5 years ago

The Green Belt as a European Ecological Network strengths and gaps

The Green Belt as a European Ecological Network strengths and gaps

Andrea Früh

Andrea Früh PERCEPTIBILITY OF THE CULTURAL VALUE OF THE GREEN BELT MONUMENT Green Belt. Landscapes with a high presence of characteristic features are likely to evoke a sense of local identity [6]. The individual character of a landscape is determined by various region specific features such as traditional management systems of orchards and pastures, rural housing schemes, cultural and historical valuable buildings. Harmony: A landscape is perceived as harmonious if all contained elements, whether natural or man-made, appear aligned and in harmony with each other [10]. In this connection the perception of harmony is reliant on a balanced portfolio of landscape features and a smooth transition of land cover types. b) Spatial sensation of the former border This assessment part is focusing on the perceptibility of historic evidence at the former border. To which extent can the former boundary conditions be perceived by the observer The assessment criteria are based on a study from Becker [1] and were adapted to evaluate the spatial sensation of the Green Belt. Last-mentioned is reliant on the expressiveness of three assessment criteria namely the abundance of historic relicts of the border fortifications, the spatial structure of the border line and the accessibility of the former border. Historic relicts: Due to deconstructions of the military defences right after the fall of the Iron Curtain, the only continuous and frequently found leftover of the cruel border are the border patrol paths consisting of concrete slabs [1]. Despite demolishment of most fortifications occasional relicts along the course of the Green Belt of frontier closings, control units or boundary marks remained – all of them with a high value for cultural evidence [11]. Moreover, there are further indices of the historical significance of the landscape such as constructed memorials or a certain atmosphere originated by the landscape which can increase the sensation of the former unhuman border for the observer. Those border indices are crucial to increase the ability to experience the former inner-German border. Spatial structure: In order to military examine the frontier area it was regularly mowed to prevent succession. Nowadays visitors can still perceive a land use change at the border edge (the former frontier area is mainly grassland) and identify the linear course. The perception of spatial structures is enhanced in places where the structural components of border installations, the sequence of metal fence or walls, the former mine field and patrol paths are still visible. Furthermore, a supporting topography that visualizes the border course over large distances can increase the perceptibility. Accessibility: In many sections of the former boundary course the accessibility is limited due to redevelopment or poor maintenance condition of the hiking path. This assessment criterion will analyse the facilities for today's visitors to hike on the Green Belt. In this respect the accessibility, the continuity and the condition of the trail play a decisive role. 2.2 Case study regions To apply the LPA four 15km long sections along the German Green Belt were chosen as representative case study regions. At the respective sites we selected representative landscapes types and sections with an average amount of man-made disruptions. In doing so I used a geographic information system and overlaid the course of the Green Belt [12] with natural landscape types of Germany [13], disruptions by roads or buildings derived from the testing and development project `Experience Green Belt´ [12] and Monuments and Memorials listed in Becker [1]. Selected and analyzed case study regions are 1. Dalldorf – Boizenburg, 2. Helmstedt Ost – Offleben, 3. Hanstein – Asbach and 4. Autenhausen – Billmuthshausen (see Figure ). 130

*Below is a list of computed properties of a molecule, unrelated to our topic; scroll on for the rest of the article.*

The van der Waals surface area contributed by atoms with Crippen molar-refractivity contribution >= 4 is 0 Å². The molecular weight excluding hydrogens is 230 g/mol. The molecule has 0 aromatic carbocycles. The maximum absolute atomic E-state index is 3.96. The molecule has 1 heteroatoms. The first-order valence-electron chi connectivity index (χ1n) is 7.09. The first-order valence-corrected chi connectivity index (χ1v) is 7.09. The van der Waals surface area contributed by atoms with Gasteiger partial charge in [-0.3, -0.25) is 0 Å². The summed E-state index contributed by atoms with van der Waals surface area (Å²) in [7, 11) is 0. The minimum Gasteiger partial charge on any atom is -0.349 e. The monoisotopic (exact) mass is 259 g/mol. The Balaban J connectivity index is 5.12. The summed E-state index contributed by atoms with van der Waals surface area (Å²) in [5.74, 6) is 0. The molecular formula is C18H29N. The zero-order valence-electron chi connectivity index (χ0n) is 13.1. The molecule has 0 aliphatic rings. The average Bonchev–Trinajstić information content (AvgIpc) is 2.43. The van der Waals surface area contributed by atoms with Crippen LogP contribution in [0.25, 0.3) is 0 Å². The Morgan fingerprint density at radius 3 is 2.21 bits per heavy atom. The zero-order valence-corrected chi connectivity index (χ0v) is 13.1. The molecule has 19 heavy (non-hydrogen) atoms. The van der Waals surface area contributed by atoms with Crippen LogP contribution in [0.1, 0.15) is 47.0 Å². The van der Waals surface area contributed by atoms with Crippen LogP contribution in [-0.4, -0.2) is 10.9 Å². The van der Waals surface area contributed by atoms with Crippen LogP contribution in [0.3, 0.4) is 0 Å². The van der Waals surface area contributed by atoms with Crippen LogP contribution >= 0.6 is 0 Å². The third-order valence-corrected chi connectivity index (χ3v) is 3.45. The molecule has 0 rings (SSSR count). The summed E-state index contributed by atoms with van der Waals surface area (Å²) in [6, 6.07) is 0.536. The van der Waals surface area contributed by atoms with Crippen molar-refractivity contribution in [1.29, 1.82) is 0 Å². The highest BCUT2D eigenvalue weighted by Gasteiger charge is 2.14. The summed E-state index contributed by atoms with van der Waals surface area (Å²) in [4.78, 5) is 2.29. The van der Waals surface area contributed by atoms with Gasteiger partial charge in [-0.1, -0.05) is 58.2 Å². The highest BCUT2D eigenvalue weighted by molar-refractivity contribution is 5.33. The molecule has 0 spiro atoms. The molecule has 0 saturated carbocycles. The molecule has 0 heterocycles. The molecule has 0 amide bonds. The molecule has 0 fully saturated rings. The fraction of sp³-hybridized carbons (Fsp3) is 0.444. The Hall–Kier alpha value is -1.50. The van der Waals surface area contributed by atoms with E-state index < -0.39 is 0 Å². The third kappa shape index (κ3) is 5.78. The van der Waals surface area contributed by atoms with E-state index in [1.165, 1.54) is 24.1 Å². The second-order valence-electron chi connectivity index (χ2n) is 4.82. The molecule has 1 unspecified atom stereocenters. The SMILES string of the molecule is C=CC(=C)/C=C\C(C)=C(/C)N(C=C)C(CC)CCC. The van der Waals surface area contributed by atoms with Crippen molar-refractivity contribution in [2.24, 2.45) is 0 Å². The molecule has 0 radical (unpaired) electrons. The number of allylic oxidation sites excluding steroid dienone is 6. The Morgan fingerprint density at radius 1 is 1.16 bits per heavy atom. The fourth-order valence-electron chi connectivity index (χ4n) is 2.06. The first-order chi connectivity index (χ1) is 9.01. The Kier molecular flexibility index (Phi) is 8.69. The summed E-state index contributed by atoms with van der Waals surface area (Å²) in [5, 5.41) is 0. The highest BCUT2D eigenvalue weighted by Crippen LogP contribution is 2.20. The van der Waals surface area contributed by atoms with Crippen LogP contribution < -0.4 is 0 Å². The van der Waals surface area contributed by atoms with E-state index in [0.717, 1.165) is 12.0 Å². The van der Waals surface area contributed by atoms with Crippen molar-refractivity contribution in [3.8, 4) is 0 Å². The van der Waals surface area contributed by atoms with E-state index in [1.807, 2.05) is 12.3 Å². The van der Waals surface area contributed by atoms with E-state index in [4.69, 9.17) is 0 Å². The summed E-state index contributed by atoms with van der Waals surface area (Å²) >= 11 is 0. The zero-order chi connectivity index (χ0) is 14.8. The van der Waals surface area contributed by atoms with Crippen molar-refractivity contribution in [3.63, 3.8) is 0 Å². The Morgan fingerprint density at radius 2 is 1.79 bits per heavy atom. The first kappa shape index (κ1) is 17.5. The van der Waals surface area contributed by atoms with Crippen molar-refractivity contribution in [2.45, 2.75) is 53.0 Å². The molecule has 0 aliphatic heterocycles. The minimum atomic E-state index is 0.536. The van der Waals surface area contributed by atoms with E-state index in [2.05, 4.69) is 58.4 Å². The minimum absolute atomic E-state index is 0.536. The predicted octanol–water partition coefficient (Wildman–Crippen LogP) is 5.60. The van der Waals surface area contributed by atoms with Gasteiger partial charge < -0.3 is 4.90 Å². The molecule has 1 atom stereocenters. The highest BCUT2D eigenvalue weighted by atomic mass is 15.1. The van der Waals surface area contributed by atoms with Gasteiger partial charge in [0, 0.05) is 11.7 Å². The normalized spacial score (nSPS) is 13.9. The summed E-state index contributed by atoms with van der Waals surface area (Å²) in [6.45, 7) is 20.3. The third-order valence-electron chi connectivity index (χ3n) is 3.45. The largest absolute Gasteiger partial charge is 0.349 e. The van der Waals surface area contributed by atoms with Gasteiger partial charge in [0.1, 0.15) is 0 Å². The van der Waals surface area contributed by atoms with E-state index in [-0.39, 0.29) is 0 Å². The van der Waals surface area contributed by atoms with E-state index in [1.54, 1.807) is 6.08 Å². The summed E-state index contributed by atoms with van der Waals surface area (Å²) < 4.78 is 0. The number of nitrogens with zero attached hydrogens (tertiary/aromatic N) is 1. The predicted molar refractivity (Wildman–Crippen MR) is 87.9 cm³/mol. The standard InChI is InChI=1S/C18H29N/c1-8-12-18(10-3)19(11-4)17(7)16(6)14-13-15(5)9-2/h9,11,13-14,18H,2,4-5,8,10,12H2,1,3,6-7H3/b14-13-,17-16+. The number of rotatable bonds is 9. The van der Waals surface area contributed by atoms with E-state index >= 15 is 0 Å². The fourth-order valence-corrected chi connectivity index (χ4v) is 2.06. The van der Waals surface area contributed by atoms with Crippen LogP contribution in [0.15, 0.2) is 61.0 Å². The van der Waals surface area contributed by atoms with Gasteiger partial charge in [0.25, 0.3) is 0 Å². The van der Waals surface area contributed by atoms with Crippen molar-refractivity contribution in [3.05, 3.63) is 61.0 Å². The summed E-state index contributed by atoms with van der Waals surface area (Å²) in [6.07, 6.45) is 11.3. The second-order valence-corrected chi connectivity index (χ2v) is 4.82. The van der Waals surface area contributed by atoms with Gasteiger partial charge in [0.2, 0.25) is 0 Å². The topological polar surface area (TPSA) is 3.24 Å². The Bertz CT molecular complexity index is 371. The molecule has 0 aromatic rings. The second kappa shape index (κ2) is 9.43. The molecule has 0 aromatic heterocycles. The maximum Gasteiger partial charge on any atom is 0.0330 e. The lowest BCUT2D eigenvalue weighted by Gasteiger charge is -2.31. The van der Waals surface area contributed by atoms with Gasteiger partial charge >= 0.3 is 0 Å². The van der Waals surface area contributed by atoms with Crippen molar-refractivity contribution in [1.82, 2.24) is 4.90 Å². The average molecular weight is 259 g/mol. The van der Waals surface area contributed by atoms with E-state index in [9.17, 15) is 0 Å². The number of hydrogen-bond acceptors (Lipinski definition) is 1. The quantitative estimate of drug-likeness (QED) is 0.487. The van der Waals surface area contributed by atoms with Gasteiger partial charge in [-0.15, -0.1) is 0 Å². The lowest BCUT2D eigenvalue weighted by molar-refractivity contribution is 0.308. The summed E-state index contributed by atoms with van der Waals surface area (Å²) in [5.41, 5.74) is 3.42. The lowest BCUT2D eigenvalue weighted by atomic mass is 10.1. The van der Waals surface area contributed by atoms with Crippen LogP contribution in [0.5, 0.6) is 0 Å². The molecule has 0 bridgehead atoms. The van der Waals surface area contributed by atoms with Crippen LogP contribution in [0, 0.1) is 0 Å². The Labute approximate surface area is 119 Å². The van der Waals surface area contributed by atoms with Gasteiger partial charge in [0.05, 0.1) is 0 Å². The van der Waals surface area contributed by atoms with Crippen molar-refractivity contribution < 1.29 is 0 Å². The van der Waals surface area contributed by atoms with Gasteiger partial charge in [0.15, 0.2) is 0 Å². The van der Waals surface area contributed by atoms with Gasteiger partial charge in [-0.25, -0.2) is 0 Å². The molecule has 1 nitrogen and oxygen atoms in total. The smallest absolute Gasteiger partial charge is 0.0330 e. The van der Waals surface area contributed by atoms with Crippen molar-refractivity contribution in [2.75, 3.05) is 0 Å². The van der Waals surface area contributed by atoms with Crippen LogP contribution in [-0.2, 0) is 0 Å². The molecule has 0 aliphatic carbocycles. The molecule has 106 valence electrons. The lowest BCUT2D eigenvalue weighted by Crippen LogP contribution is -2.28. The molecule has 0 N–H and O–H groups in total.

Andrea Früh PERCEPTIBILITY OF THE CULTURAL VALUE OF THE GREEN BELT MONUMENT The application of the LPA system was conducted from the perspective of the target group, hikers. Within this field study all case study regions were analyzed both by the LPA and additionally by an overall quantitative assessment of the touristic suitability, considering tourist information options, special offers regarding the Green Belt, gastronomy, lodging and public transport. The results were resumed verbally in a profile of strengths and weaknesses regarding the perceptibility of the former frontier area. Figure 6 Case study regions along the German Green Belt with their characteristics. 3 RESULTS AND DISCUSSION The application of the perception assessment on spatial units of case study regions yielded in quite different responses to the examined criteria (see Table 1). Case study region 1 Boizenburg – Dalldorf, divided into two spatial units, is characterized by a satisfactory landscape close to the river Elbe and a quite monotonous appearance apart from the river. The spatial sensation of the former frontier area becomes apparent at a former checkpoint which was converted into a vivid museum. In the remaining section only few relicts can be experienced, the border patrol path is not conserved everywhere or is in poor condition. The touristic infrastructure is already well established, however, only little information is offered about the former border and the project Green Belt. The second region, Helmstedt Ost – Offleben, was divided into four spatial units all characterized by an intense land use by open pit mining and power generation. Border fortifications are exclusively but impressive existing around the checkpoint Marienborn. Due to excavation of lignite the border course remains interrupted. Diverse information and cultural offers in respect to the inner-German border are available and the region is well 131

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